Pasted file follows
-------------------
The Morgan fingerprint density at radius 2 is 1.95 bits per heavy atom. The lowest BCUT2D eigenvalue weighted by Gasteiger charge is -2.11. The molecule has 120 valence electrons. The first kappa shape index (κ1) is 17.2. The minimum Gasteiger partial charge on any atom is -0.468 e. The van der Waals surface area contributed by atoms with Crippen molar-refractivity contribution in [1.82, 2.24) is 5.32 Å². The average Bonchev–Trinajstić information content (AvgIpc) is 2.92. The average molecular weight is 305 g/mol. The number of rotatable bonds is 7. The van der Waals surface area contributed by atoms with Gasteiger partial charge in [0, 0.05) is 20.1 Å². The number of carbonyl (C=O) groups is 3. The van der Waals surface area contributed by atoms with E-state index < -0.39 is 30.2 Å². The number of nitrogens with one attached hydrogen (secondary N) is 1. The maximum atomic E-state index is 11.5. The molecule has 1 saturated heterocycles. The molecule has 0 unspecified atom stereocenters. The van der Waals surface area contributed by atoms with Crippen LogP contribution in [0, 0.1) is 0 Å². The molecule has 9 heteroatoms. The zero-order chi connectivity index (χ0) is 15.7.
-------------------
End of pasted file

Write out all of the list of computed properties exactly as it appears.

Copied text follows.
The Morgan fingerprint density at radius 2 is 1.95 bits per heavy atom. The lowest BCUT2D eigenvalue weighted by Gasteiger charge is -2.11. The molecule has 120 valence electrons. The first kappa shape index (κ1) is 17.2. The minimum Gasteiger partial charge on any atom is -0.468 e. The van der Waals surface area contributed by atoms with Crippen molar-refractivity contribution in [1.82, 2.24) is 5.32 Å². The average Bonchev–Trinajstić information content (AvgIpc) is 2.92. The average molecular weight is 305 g/mol. The number of rotatable bonds is 7. The van der Waals surface area contributed by atoms with Gasteiger partial charge in [0, 0.05) is 20.1 Å². The number of carbonyl (C=O) groups is 3. The van der Waals surface area contributed by atoms with E-state index < -0.39 is 30.2 Å². The number of nitrogens with one attached hydrogen (secondary N) is 1. The maximum atomic E-state index is 11.5. The molecule has 1 saturated heterocycles. The molecule has 0 unspecified atom stereocenters. The van der Waals surface area contributed by atoms with Crippen LogP contribution in [0, 0.1) is 0 Å². The molecule has 9 heteroatoms. The zero-order chi connectivity index (χ0) is 15.7.